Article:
In the field of software security, the term ‘obfuscation’ is often used, particularly when it is desired to protect software in a fully automated, “hands-free” manner. Software obfuscation is the modification of source-code (or sometimes executable binaries) to hide details of the original software in such a manner that it is no longer easy for an attacker to analyze and then modify the flow of execution in pursuit of some potentially nefarious goal (e.g. defeating a DRM license check on a video player). The reason software obfuscation comes up in the context of automated security is that many lighter forms of obfuscation can be applied without much knowledge of the structure and purpose of the software itself. An example in the case of an interpreted language such as Javascript is to merely rename all identifiers to eliminate semantic meaning, e.g. renaming a function called decrypt(..) to foo1234(..). No intervention by a human expert is required to apply such local, light-weight obfuscation, and there are dozens, if not hundreds of techniques of this sort that have been created over the years.

The problem with software obfuscation is that it is simply not that effective: It is applied as a form of “tick-box” security, simply to say that something was done to protect the software from attack. Professional reverse engineers (those who make their living by attempting to analyze and defeat software and hardware security) generally disdain software obfuscation since it is in reality not much of a barrier to the attacks they typically apply, and in most cases, once understood, a given obfuscation technique can be recognized and removed in an automated manner.

At Irdeto we have developed a much more powerful software protection technique called Program Transformation which is significantly more effective than simple software obfuscation while at the same time providing many of the same benefits of being easy to apply in an automated fashion. Understanding the difference between software obfuscation and Program Transformation can be a challenge without getting into a lot of technical detail, but an analogy with anti-piracy technology for  movie content illustrates the point nicely.

In the early days of movie distribution via VHS tapes it was desired to prevent pirates from making and selling illicit copies, so techniques were developed which meant that second-generation copies of the original tape would have highly distorted, wavering images. This was a successful anti-piracy technique because the quality of pirated copies was so poor that no one would pay for them ( Figure 1).

Figure 1: Video Scrambling on a Pirated Copy







However, that didn’t mean that the original content of the pirated movie could not be viewed and understood: It might not have been a pleasant experience, but if you were really stuck and needed to watch a pirated copy (say to write a movie review about it, referencing scenes and dialogue from the movie) it could be done. That’s because the protection technique was really just a simple form of obfuscation, and did not wholly remove the semantic content (meaning) of the original.

In fact, simple obfuscation techniques were used for video distribution in multiple media, including the early days of Cable TV and Pay TV. So, extending our analogy further, just like the simple software obfuscation described above, once a hacker discovered the video scrambling technique that was applied, it could be easily dealt with, whether it was video clamping, sync-tip suppression or video inversion, etc.  This was because the fundamental video semantic information (like timing, reference clocks, etc.) remained in place even with the obfuscation. So the simpler forms of video scrambling became ineffective to a determined thief that wanted to steal the content or service.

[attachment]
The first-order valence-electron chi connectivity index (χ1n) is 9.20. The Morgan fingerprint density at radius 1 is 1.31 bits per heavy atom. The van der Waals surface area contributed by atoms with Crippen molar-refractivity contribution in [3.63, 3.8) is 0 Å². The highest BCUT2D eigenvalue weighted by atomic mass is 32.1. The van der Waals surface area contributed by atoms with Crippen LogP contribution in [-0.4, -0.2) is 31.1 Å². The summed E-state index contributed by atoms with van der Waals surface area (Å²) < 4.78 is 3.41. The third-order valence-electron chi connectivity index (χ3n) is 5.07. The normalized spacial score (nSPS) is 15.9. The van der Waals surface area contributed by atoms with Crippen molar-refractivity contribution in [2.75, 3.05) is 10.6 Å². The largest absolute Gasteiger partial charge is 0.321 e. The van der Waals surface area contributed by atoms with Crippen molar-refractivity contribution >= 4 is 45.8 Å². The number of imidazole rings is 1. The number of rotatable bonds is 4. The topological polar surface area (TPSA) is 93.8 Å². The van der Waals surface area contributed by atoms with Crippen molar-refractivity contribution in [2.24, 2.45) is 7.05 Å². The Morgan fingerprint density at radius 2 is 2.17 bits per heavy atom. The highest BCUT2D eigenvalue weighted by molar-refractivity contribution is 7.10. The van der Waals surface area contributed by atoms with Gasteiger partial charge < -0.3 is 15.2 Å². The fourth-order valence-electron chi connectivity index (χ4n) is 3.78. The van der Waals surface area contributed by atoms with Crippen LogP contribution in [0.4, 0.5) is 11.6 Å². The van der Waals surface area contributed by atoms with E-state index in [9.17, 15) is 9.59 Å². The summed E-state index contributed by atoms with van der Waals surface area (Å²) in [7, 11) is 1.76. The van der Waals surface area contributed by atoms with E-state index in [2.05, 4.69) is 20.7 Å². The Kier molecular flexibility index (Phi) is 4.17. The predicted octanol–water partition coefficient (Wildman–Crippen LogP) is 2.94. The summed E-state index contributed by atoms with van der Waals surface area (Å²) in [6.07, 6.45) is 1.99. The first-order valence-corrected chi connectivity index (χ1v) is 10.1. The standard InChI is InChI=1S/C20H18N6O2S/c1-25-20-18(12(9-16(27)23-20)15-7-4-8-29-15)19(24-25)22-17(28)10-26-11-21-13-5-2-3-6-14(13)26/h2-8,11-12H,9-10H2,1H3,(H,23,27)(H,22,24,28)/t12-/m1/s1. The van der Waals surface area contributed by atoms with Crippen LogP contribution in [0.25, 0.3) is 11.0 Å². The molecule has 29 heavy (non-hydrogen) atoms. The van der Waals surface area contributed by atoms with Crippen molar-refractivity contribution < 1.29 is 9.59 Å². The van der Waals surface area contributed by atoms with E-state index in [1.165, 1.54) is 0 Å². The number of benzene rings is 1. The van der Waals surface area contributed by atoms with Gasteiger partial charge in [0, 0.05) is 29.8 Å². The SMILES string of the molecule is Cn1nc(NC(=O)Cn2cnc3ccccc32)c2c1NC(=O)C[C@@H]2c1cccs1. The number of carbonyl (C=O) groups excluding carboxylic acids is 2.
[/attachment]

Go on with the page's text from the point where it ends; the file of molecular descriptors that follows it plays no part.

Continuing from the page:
Program Transformation techniques can do a much better job of removing the semantic content of software than simple obfuscation techniques while still permitting the protections to be applied automatically without impacting software functionality. This is achieved by analyzing the complete application code at a global level and applying algorithmic transformations that affect the code and even embedded data in an entangled, non-local fashion. The global span of Program Transformations and the effective entanglement of code and data makes the attacker’s job much more difficult. To use the movie piracy analogy, after application of the software transformations, it would no longer be possible to write that movie review with a pirated copy since all you would see would be a random-seeming snow-storm of pixels, with all semantic information removed.  To learn more about Program Transformations and other effective software protection techniques, like entanglement, see the blog entry on software protection.

In a software defined world, intellectual property increasingly defines the value of large corporations and it needs to be protected from upstart competitors who are looking to steal market share by emulating the hard-earned work without a comparable investment. The question of “how much security is enough” depends very much on who you want to protect against and how much IP you have developed. Obfuscation may be enough to protect against the recreational hacker; Program Transformation is required to protect you from determined attackers.

For more detail about why software protection is important in cybersecurity today, please read our Cloakware® Report, Edition 1.  If you’re interested in more articles about cybersecurity issues and strategies please be sure to Subscribe!


Note: Irdeto provides a range of software security products and services based off of our Cloakware® Software Protection suite of tools and technologies.  All of the solutions, including Cloakware’s Secure Environment, adopt a multi-layered, self-protecting, approach to software security.